In the morning, Candice woke up in the back in a covered wagon. Hung over again. She was still in the dress and derby but the boots were gone. The wagon bucked. They were moving. She went to the front. She found me driving the wagon with her boots sitting next to me. I had to explain she tried to set her boots free to roam the wilds of the territory. I said, “you kept calling them bunnies and you wanted them to multiply.”
About an hour later we arrived at a small town. Well, more of a weight station than a town. It had one building that seemed to do it all. The general store, saloon, hotel, post office and barber shop. We went inside and looked for a pair of boots for Candice that weren’t filled with beans. Because bunnies eat beans to multiply. We found her a pair of used boots that fit her batter than the bean filled bunny boots. After that I promised to stop talking about bunnies.
I said we should hop over to the post office to the what was the news. She just stared at me. So, really no more bunny talk. The post office had a newspaper from Flagstaff. It spoke of the unrest among the Indian tribes. It also spoke of General Lewis and his heroic defense of Knuckle Back. Candice just shook her head and asked, “Knuckle Back?” There was no news about the martial law or the destruction of the only newspaper in town. The arrest of the city officials also didn’t make it in. We just looked at each other.
Outside there was a commotion. At first, we thought it might be the army. Maybe they found us. A kid maybe six or seven stormed in and proclaimed there is a ten-foot-tall black man outside. It was Apple. He had gone with the mayor and his group to the capital. The shop owner wouldn’t allow him in so we took a bottle of whisky to him. He turned it down in favor of dunking his head into a water trough. He then sat down and told us about the mayor and his party.
He said, “we made it to a town along the railroad. From there Mister Mayor sent a telegram east about what was happening.” He gestured for the bottle, opened it and took a sip. He then continued, “we made it about six or seven miles out of that town when they wanted to stop for the night. I was to watch the horses because they didn’t want me near the white folk.” He took a longer sip of the whisky. Then he handed it to me. I took a sip then almost handed it to Candice then thought twice. He said, “I guess that saved me. I woke up on the other side of a ridge when I heard a commotion. Those blue coats were around the mayor and his party. They shot all of them then.” He took a longer drink of the amber poison. He said, “they skinned the top of their heads off, pilled the bodies in a heap and pissed on them.”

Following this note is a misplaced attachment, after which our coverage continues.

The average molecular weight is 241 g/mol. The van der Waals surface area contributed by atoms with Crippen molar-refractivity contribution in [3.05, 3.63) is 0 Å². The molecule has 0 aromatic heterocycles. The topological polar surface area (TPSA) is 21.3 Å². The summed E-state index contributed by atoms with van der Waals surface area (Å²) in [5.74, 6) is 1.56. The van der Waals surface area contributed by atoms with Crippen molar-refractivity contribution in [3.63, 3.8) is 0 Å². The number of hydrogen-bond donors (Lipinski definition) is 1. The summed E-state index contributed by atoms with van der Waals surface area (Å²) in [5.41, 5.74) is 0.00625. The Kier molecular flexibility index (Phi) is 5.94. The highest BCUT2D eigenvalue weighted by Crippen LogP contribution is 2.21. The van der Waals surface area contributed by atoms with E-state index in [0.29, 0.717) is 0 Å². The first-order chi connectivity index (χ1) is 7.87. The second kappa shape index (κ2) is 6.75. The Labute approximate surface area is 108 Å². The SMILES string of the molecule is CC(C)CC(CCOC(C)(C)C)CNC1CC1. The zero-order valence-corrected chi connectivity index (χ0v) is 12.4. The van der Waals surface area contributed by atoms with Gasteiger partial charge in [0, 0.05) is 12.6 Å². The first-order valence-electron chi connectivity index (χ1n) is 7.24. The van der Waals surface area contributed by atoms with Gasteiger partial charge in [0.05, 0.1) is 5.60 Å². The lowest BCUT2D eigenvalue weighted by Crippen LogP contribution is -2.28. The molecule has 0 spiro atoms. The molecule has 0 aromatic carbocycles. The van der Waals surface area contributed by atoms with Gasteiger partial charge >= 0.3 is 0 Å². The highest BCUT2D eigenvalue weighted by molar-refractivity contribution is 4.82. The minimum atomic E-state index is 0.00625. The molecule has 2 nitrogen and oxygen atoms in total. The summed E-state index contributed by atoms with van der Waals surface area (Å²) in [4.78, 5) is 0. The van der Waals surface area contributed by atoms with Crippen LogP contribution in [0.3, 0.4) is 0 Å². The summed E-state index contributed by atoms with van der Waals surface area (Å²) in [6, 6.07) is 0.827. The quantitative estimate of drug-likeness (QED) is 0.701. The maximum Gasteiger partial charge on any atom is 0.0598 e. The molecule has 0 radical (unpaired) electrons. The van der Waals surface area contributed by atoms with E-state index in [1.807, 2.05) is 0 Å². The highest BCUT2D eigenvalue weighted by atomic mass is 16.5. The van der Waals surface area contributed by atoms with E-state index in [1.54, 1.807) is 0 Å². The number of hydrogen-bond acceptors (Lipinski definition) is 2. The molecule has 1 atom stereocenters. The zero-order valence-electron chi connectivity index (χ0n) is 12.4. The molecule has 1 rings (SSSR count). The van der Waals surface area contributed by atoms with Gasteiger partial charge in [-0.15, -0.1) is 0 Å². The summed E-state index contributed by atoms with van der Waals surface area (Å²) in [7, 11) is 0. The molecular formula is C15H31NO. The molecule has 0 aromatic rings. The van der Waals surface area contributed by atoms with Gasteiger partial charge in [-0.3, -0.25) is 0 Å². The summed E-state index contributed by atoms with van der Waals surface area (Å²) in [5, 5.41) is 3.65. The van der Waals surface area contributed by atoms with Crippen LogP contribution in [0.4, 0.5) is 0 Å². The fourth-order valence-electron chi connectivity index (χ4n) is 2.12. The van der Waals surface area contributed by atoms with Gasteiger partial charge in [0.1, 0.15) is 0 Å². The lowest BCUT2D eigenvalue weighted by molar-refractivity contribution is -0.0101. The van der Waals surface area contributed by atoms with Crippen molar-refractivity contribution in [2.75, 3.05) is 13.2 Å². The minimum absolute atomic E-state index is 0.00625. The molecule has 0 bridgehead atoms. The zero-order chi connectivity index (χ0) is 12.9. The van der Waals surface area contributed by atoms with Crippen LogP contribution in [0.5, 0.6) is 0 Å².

I said, “they are still trying to sell the idea that it was all Indian attacks.” Candice took the bottle and took a long drink. In a raspy voice she said, “without the Mayor we have no one who will believe us.” She handed the back to Apple. He took one more drink and said, “none of the soldiers here are looking for us.” He pointed to a distant point about four miles away. He said, “There are some colored soldiers over there. They said I could go with them for a while or until they meet up with a white detachment.” Just before he left he handed me some papers. It was two newspapers and a pamphlet. They told us much.
The newspapers were from Charlestown, South Carolina. It spoke of their native son General Gerald Lewis. He was no Yankee at all. He essentially bought his command. All his talk about the war was a lie. He didn’t serve on either side. His father was a rice grower and made a fortune in the rice fields on the backs of his slaves. Before the war he had sold all the slaves and the plantation. They moved to Charlestown where they setup a shop. All the while they exchanged their currency for gold. When the war ended they still had their money. His son the General married into money and went west to find a reputation. The pamphlet was the most incriminating. It was essentially a campaign promotion. It urged the reader to demand this great leader be awarded with the governorship of the Arizona Territory and spoke of his ascendency to the White house. I said, “this man has something to lose.” Candice said, “yes as soon as I can get close enough with a blade he is going to lose something.”
I told her about the end of the war and how many of the men in our outfit would talk about how many Yankees they killed even though we never fought in any battle. I said, “some of them were from rich families who thought it would bring honor to them if their sons were war heroes. Even if it was for a losing side.” She told me about the war from her view in Baltimore. She is about thirteen years younger so she was five when the war ended. Her parents were for the union but they didn’t like all the restrictions within the city. She leaned in and kissed me. I kissed her back. she looked up to the rooms above the one and only building in town and said, “maybe we should take this upstairs.” So, we are going to try this again.
These stories will be based in the old west and an attempt at a modern western (later on).
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